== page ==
We decline to review this assignment of error because it is not properly raised at this stage of review. “The accepted practice is to raise claims of ineffective assistance of counsel in post-conviction proceedings, rather than direct appeal.” State v. Dockery, 78 N.C. App. 190, 192, 336 S.E.2d 719, 721 (1985). This Court will review a defendant's ineffective assistance of counsel claims “brought on direct review [only] when the cold record reveals that no further investigation is required, i.e., claims that may be developed and argued without such ancillary procedures as the appointment of investigators or an evidentiary hearing.” State v. Fair, 354 N.C. 131, 166, 557 S.E.2d 500, 524 (2001). In this case, defendant's claims of ineffective assistance of counsel cannot be determined without further development of the record. There is nothing in the record to indicate what efforts counsel made to investigate defendant's case prior to trial, or how counsel advised defendant in regards to the proffered plea bargain. Accordingly, the claim regarding ineffective assistance of counsel is dismissed without prejudice, and the best course of action is for defendant to make a motion for appropriate relief and a hearing held on whether he received effective assistance of counsel. See id. at 167, 557 S.E.2d at 525.
    We next consider whether the trial court committed plain error in its instructions to the jury. Defendant contends that the trial court did not instruct the jury on the complete definition of habitual felon as stated in N.C. Gen. Stat. § 14-7.1 (2001).
    After careful review of the record, briefs and contentions of the parties, we find no error. Initially, we note that because defendant did not object to the instructions given at trial, “our review of the record is limited to determining whether the giving of the instruction in question amounted to plain error.” State v. Jones, 355 N.C. 117, 125, 558 S.E.2d 97, 103 (2002). “Under a plain error analysis, defendant is entitled to a new trial only if the error was so fundamental that, absent the error, the jury probably would have reached a different result.” Id. Our Supreme Court has further stated that “even when the 'plain error' rule is applied, '[i]t is the rare case in which an improper instruction will justify reversal of a criminal conviction when no objection has been made in the trial court.'” State v. Odom, 307 N.C. 655, 660-61, 300 S.E.2d 375, 378 (1983) (quoting Henderson v. Kibbe, 431 U.S. 145, 154, 52 L. Ed. 2d 203, 212 (1977)).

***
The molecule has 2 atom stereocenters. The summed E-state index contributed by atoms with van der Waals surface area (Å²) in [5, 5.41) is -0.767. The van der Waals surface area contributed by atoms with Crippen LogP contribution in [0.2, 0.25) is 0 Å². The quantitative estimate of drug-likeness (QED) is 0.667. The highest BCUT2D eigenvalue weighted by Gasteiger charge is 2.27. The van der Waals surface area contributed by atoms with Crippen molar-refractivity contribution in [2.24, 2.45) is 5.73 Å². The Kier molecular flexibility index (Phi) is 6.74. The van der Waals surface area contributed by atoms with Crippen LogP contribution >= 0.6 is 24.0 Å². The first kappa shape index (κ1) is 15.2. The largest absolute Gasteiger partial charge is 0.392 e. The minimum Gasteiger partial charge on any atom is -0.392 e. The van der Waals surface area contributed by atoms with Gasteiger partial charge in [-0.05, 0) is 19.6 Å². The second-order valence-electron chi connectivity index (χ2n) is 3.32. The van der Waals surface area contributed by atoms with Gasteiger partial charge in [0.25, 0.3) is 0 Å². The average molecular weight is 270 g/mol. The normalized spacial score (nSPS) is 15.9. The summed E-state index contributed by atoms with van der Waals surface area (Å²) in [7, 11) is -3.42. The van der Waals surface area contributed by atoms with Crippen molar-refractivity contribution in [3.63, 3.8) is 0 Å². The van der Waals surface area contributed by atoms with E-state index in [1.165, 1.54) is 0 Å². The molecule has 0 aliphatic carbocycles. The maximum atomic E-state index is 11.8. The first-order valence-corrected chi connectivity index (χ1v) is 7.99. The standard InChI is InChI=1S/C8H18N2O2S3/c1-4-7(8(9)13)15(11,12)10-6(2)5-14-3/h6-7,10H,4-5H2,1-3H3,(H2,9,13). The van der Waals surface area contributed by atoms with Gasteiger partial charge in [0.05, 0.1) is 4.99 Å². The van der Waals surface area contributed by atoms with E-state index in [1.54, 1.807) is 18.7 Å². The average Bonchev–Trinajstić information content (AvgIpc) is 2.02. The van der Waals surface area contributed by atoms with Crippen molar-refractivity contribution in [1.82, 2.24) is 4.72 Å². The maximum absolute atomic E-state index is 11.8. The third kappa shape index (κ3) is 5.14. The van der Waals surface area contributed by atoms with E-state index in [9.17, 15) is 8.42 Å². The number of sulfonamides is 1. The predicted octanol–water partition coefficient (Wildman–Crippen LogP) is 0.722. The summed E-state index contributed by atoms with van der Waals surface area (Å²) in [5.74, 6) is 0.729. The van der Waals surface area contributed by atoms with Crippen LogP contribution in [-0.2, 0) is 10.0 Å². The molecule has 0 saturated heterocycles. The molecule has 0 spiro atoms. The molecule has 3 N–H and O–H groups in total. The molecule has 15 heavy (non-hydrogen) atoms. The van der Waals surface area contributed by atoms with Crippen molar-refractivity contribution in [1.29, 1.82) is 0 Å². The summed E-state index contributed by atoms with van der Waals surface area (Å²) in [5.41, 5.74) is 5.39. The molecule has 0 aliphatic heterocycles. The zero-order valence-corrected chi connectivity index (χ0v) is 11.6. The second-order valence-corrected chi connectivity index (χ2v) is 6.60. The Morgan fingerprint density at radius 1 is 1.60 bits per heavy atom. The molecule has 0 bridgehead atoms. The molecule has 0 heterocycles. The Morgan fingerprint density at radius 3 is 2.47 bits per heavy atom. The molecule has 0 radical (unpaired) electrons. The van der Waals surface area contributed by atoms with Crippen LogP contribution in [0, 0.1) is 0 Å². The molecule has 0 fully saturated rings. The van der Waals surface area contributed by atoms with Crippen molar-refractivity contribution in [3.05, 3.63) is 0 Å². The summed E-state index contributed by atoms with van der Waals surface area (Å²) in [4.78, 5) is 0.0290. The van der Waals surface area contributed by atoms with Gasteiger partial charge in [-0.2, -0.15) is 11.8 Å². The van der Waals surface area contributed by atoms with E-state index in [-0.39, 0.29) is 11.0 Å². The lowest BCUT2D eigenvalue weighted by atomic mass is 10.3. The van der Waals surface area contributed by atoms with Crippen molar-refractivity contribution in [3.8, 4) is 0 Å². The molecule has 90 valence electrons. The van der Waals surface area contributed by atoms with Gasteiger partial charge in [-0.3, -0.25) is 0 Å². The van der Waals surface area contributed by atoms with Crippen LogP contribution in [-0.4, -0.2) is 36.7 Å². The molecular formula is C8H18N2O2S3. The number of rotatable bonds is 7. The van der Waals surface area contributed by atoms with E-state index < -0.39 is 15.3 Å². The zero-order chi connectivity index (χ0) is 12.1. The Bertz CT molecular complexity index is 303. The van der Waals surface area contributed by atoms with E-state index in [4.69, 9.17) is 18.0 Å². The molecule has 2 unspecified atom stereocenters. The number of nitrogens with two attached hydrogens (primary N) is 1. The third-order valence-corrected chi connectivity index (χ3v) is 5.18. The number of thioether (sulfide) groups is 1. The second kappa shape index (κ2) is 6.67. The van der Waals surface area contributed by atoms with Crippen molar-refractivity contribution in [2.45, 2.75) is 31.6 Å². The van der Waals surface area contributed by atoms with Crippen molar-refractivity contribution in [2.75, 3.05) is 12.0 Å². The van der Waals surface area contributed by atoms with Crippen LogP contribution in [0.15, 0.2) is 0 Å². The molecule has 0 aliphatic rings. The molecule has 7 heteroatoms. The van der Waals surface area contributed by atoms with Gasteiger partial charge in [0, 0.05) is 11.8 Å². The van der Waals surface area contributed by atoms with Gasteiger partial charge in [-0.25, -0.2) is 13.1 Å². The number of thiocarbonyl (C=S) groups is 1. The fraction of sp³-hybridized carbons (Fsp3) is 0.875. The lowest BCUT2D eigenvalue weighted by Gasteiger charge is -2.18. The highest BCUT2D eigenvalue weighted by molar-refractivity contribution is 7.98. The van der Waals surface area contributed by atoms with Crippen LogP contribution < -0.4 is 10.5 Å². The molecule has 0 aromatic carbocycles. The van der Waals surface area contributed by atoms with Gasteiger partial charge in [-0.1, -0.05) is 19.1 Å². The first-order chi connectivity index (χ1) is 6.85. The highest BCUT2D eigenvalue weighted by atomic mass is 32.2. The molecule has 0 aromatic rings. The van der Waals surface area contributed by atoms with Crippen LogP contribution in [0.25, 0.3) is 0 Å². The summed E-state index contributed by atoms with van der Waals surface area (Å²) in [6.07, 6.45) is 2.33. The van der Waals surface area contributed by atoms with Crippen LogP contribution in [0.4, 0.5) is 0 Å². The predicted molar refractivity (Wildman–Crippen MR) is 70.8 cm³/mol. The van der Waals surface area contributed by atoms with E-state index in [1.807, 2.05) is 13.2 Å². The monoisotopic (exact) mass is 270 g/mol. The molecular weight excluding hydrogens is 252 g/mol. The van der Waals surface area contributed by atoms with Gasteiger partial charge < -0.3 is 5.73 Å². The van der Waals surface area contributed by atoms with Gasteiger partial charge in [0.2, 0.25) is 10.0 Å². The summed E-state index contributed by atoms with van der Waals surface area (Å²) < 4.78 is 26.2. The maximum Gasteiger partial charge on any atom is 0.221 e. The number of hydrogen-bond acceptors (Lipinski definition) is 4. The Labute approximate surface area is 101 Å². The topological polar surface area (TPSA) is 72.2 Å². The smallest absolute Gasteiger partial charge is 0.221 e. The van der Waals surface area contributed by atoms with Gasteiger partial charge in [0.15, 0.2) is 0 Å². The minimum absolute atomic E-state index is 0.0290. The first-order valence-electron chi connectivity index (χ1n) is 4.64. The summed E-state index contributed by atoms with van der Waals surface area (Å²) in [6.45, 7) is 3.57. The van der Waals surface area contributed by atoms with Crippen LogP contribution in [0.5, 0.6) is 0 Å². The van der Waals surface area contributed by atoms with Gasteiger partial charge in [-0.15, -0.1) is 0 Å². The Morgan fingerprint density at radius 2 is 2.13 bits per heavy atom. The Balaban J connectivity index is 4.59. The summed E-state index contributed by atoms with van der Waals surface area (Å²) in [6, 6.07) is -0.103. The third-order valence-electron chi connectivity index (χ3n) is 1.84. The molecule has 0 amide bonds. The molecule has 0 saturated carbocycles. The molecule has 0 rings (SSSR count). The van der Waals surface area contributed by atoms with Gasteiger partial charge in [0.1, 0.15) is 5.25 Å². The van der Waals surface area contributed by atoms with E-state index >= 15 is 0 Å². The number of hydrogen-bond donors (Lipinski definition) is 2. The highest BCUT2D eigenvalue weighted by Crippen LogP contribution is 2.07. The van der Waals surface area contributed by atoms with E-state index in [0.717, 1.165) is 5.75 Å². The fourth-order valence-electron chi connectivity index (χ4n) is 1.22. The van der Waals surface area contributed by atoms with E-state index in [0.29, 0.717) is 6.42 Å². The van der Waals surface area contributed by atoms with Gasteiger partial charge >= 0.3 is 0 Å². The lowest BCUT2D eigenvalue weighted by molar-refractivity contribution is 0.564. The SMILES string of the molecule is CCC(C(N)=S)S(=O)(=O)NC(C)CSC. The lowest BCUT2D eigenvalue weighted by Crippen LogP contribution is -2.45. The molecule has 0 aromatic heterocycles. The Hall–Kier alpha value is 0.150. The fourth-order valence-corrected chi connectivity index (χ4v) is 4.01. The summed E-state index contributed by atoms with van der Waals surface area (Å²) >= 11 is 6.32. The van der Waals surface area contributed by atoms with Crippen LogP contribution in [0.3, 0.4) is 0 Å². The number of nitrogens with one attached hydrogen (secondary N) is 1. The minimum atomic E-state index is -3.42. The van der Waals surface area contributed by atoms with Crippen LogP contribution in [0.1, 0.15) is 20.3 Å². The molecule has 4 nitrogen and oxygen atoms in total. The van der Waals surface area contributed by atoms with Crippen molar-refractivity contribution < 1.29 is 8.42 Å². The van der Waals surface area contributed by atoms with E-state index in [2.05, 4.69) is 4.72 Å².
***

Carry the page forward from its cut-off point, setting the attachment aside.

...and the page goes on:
In the case sub judice, the trial court instructed the jury on all the essential elements of habitual felon status. The jury wasinstructed that it must find that defendant had three prior separate felony convictions, and that each conviction occurred after the conviction of the one before it. The trial court then informed the jury of the alleged three prior felony convictions. Defendant has failed to show any prejudice due to the trial court's alleged failure to read the entire statute. Defendant does not dispute any of the prior felonies. Thus, even if the entire statute had been read to the jury, there was no probability that there would have been a different result at trial. Accordingly, we find no plain error.
    We next consider whether the trial court committed plain error when it failed to find any mitigating factors during sentencing. Defendant contends that the trial court should have found as a factor in mitigation that he voluntarily acknowledged wrongdoing prior to his arrest. N.C. Gen. Stat. § 15A-1340.16(e)(11) (2001).
We find no abuse of discretion.
    Defendant was properly sentenced in the presumptive range for a Class C, Level III felony to 93 to 121 months imprisonment. N.C. Gen. Stat. § 15A-1340.17 (2001). This Court has stated that “the legislature intended the trial court to take into account factors in aggravation and mitigation only when deviating from the presumptive range in sentencing.” State v. Caldwell, 125 N.C. App. 161, 162, 479 S.E.2d 282, 283 (1997) (emphasis in original) (discussing N.C. Gen. Stat. § 15A-1340.13(e)). “Therefore, a trial court is not required to justify a decision to sentence a defendant within the presumptive range by making findings of aggravation andmitigation.” State v. Campbell, 133 N.C. App. 531, 542, 515 S.E.2d 732, 739 (1999). Accordingly, because the trial court sentenced defendant within the presumptive range, we conclude there was no abuse of discretion.
    No error.
    Judges BRYANT and ELMORE concur.
    Report per Rule 30(e).